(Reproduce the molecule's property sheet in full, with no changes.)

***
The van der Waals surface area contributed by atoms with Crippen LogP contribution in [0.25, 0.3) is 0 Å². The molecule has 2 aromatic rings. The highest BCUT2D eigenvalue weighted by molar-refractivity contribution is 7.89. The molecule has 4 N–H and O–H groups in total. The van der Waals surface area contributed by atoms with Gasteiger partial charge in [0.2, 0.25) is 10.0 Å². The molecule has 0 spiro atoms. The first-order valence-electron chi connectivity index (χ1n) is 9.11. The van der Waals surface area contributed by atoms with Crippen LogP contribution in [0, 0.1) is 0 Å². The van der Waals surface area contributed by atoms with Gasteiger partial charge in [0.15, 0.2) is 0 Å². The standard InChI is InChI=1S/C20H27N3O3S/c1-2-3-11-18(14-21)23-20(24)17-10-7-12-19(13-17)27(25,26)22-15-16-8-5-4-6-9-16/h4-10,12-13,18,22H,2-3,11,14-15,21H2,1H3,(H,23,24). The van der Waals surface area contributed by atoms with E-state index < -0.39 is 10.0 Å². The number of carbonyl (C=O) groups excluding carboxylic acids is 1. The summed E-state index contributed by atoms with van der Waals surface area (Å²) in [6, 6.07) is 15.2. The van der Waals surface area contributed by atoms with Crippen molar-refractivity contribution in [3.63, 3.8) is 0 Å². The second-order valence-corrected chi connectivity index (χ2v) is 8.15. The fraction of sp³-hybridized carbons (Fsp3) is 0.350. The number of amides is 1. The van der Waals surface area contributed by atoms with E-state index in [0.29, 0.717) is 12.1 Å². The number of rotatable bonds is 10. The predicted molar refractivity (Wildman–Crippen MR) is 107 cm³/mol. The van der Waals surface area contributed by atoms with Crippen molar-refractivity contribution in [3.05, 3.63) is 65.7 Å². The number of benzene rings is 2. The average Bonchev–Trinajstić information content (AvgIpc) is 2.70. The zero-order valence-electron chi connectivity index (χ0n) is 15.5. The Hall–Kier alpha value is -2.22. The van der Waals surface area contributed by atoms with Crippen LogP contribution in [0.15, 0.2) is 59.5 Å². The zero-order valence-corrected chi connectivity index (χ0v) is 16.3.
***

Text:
The van der Waals surface area contributed by atoms with Crippen LogP contribution in [0.25, 0.3) is 0 Å². The molecule has 2 aromatic rings. The highest BCUT2D eigenvalue weighted by molar-refractivity contribution is 7.89. The molecule has 4 N–H and O–H groups in total. The van der Waals surface area contributed by atoms with Gasteiger partial charge in [0.2, 0.25) is 10.0 Å². The molecule has 0 spiro atoms. The first-order valence-electron chi connectivity index (χ1n) is 9.11. The van der Waals surface area contributed by atoms with Crippen LogP contribution in [0, 0.1) is 0 Å². The van der Waals surface area contributed by atoms with Gasteiger partial charge in [0.15, 0.2) is 0 Å². The standard InChI is InChI=1S/C20H27N3O3S/c1-2-3-11-18(14-21)23-20(24)17-10-7-12-19(13-17)27(25,26)22-15-16-8-5-4-6-9-16/h4-10,12-13,18,22H,2-3,11,14-15,21H2,1H3,(H,23,24). The van der Waals surface area contributed by atoms with E-state index < -0.39 is 10.0 Å². The number of carbonyl (C=O) groups excluding carboxylic acids is 1. The summed E-state index contributed by atoms with van der Waals surface area (Å²) in [6, 6.07) is 15.2. The van der Waals surface area contributed by atoms with Crippen molar-refractivity contribution in [3.63, 3.8) is 0 Å². The second-order valence-corrected chi connectivity index (χ2v) is 8.15. The fraction of sp³-hybridized carbons (Fsp3) is 0.350. The number of amides is 1. The van der Waals surface area contributed by atoms with E-state index in [0.29, 0.717) is 12.1 Å². The number of rotatable bonds is 10. The predicted molar refractivity (Wildman–Crippen MR) is 107 cm³/mol. The van der Waals surface area contributed by atoms with Crippen molar-refractivity contribution in [3.05, 3.63) is 65.7 Å². The number of benzene rings is 2. The average Bonchev–Trinajstić information content (AvgIpc) is 2.70. The zero-order valence-electron chi connectivity index (χ0n) is 15.5. The Hall–Kier alpha value is -2.22. The van der Waals surface area contributed by atoms with Crippen LogP contribution in [0.15, 0.2) is 59.5 Å². The zero-order valence-corrected chi connectivity index (χ0v) is 16.3.